Mar. 13, 2020

Pedro Saura García


Pedro Saura García

Secretary of State for Infrastructure, Transport, and Housing,

The Ministry of Development is focusing on a social housing policy that facilitates decent and adequate housing for all.


Pedro Saura García has an economics degree from the University of Valencia and a PhD in economics from the University of Murcia. He is a professor of fundamentals of economic analysis at the University of Murcia. He has been spokesman for economy, finance, and budgets in different legislatures. He also held the positions of general director of economy and planning, and sector secretary of economy and finance in the Autonomous Community of the Region of Murcia. Since 2018, he has been the Secretary of State for Infrastructure, Transport, and Housing in the Ministry of Development.

Throughout 2018, construction costs increased by 10.3%, according to data from the Direct Construction Cost Index. How is the government ensuring this increase does not affect the future of construction in Spain?
It is a matter of great importance for the sector since it must respond to the increase in prices through a commitment to greater industrialization of components and processes. This policy must also serve to meet the quality and sustainability requirements established by the government as strategic objectives. The increasing costs are associated with the dynamism of the construction sector, which is again contributing to the revival of economic activity and job creation. Throughout Spain, construction employment is growing at an annual rate of 11.2%. In 1Q2019, construction directly employed 1.28 million people. Although this is well below the 2.7 million people employed in construction at the beginning of 2008, it reveals the strong demand for workers in the sector. In turn, GDP from construction has grown 6.9% YoY in 1Q2019, representing more than four consecutive years of growth. In the context of such intense growth, it is also necessary to advance in terms of training skilled labor to respond to the existing demand. Consequently, the government will continue to work in these two areas in the coming years: supporting the modernization and industrialization of the sector linked to an improvement in product quality and sustainability and boosting employment training to ensure the availability of qualified personnel, thus promoting the balanced development of the sector.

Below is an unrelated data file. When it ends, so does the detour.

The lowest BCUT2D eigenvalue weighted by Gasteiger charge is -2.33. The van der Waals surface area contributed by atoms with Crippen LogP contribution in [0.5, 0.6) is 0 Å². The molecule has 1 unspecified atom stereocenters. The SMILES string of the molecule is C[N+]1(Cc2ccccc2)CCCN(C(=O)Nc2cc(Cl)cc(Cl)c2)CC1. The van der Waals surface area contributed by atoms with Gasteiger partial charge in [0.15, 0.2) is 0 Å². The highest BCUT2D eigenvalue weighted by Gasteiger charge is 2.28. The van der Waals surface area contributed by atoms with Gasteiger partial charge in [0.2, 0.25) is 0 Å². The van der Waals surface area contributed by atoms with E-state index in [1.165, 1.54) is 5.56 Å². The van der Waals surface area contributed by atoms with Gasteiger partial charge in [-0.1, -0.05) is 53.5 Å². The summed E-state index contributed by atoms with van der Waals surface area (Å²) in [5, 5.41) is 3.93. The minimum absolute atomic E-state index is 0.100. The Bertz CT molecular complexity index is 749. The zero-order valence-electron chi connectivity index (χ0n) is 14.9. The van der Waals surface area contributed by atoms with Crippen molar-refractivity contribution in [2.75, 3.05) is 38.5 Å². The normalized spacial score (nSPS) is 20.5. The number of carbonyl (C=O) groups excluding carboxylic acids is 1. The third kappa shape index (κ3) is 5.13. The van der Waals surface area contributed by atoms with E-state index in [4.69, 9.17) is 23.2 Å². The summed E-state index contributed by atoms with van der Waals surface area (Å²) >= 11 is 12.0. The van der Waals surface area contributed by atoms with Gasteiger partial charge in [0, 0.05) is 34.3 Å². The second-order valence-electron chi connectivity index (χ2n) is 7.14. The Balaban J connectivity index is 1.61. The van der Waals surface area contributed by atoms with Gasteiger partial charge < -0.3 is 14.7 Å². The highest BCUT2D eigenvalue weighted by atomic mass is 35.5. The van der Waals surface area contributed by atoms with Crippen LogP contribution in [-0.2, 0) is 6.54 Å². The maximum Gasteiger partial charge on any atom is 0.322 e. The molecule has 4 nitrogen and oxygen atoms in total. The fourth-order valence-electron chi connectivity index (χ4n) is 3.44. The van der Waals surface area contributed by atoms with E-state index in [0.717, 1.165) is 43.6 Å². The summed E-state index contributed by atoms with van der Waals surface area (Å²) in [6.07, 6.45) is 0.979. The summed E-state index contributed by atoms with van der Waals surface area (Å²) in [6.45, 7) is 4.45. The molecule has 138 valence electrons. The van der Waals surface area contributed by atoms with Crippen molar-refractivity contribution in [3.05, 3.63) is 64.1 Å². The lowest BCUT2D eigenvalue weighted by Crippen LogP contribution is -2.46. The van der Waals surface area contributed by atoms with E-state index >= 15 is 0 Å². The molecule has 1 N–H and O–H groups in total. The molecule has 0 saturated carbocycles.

The 2018-2021 Housing Plan contemplates aid for the promotion of protected housing with an allocation of EUR357 million in 2019. What has been done so far, and what role do the municipalities and regional governments have in it?
First, the execution of the 2018-2021 State Housing Plan is carried out through agreements already formalized with the Autonomous Communities (CCAA) and with the cities of Ceuta and Melilla, through which the Ministry of Development has committed to contribute a total of EUR1.37 billion between 2018 and 2021. In 2018, 50.4% of the funds transferred were for rental assistance to shared units that have few resources, including young people and people over 65. Indeed, 51 agreements were signed through which resources will be devoted to the creation of 1,508 homes, 1,358 public and 150 private. They will be on the rental market for a minimum of 25 years. In sum, I am optimistic about what has been done so far, regardless of whether it is a plan approved by the previous People's Party government. We must promote the increase and conservation of our public housing stock and deepen aid to those especially vulnerable, such as victims of gender-based violence, people subject to eviction from their homes, and homeless people. We will insist on an effective coordination of policies through the corresponding sector conference, a cause abandoned by the previous governments.

What are the main objectives and priorities of your office for next year, and what is the route forward for the rest of your mandate?
Taking into account the situation that many families and the sector find themselves in, we want to address a series of diverse measures, but all of them need to be integrated into a joint and strategic vision. We began with this vision, creating a dynamic of common work in housing with the constitution of an inter-ministerial group, reinforcing the coordination between departments, seeking the coherence of public policy, and identifying a series of urgent measures aimed at guaranteeing the effective exercise of the right to housing. It is a vision in which, in addition to advancing in this transversal and integrated approach, the citizen becomes the center of public policies, incorporating greater social commitment to vulnerable households and the youth; the sector will exercise leadership in global strategies aimed at reaching the commitments of the Paris Agreement, the sustainable development goals of the 2030 Agenda, and the implementation of the urban agenda, placing the sector at the forefront of renewable energy and efficiency.